Increased dealer scepticism is an unexpected side effect of the new European Union block exemption regulation, according to a new survey by the Retail Motor Industry Federation (RMI).
The RMI’s winter 2003/2004 franchised dealer attitude survey, published this month, shows that dealers are confident at the moment, but are unsure of whether their success will develop. Despite an increase in retained margins, very few expect profits to improve over the next year.
Forty-three percent of dealers believe profit potential has improved over the last 12 months. Thirty percent of dealers expect an upturn in profit potential over the next 12 months.
The majority of networks feel that, despite the new block exemption regulation, their manufacturer continues to exert a considerable degree of control over their business. However, opinion is closely divided over the question of future control.
Forty percent of dealers believe that their manufacturer/importer will increase the amount of control over their business in the next 12 months.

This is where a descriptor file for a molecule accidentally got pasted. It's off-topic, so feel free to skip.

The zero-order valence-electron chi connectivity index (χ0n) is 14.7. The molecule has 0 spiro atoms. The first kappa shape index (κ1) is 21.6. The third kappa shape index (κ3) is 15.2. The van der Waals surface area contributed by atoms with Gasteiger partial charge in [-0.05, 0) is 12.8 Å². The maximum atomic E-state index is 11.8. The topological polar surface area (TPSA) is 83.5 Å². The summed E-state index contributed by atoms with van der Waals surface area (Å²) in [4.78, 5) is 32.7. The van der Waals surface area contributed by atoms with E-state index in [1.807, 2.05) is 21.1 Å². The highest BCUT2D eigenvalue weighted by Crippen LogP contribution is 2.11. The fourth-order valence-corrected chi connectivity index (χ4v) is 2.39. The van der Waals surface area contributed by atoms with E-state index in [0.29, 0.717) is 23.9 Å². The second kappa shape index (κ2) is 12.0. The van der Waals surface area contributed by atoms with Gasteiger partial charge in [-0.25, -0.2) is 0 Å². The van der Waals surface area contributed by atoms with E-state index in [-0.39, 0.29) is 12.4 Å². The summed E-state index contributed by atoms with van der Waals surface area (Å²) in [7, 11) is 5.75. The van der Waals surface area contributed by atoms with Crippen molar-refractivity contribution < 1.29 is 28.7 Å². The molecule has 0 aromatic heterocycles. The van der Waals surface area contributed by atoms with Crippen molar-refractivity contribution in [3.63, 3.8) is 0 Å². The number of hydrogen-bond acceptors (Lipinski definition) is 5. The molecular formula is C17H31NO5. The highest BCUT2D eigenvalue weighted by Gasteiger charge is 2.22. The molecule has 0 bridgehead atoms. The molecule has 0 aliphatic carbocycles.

Opinion is also divided over the support manufacturers provide to dealers. While product advertising is seen to be effective, marketing by manufacturers is seen to be less successful. And while many are unhappy with the current parts distribution practices, vehicle distribution seems to be operating effectively.
Sixty percent of dealer networks believe that the broad marketing stance adopted by their manufacturer has failed to help improve margins; 67% are happy with manufacturer product advertising over the last 12 months; 47% of dealers are unhappy with the current parts distribution setup and 53% of dealers have seen an improvement in vehicle distribution over the last 12 months.
“Dealers are willing to give praise to manufacturers when they get things right, but are just as willing to point out any failings,” said RMI franchised dealer director Alan Pulham.
“It is particularly pronounced on this survey. Perhaps this is the result of the changes brought about by the new block exemption regulation. The new rules meant that contracts had to be renegotiated, and some dealers have had to reapply for their franchises.
“Now they have proved their commitment to their particular franchise, maybe a what-have-you-done-for-me-lately attitude has crept in. They have done their bit for the manufacturers, and now they want their concerns addressed.”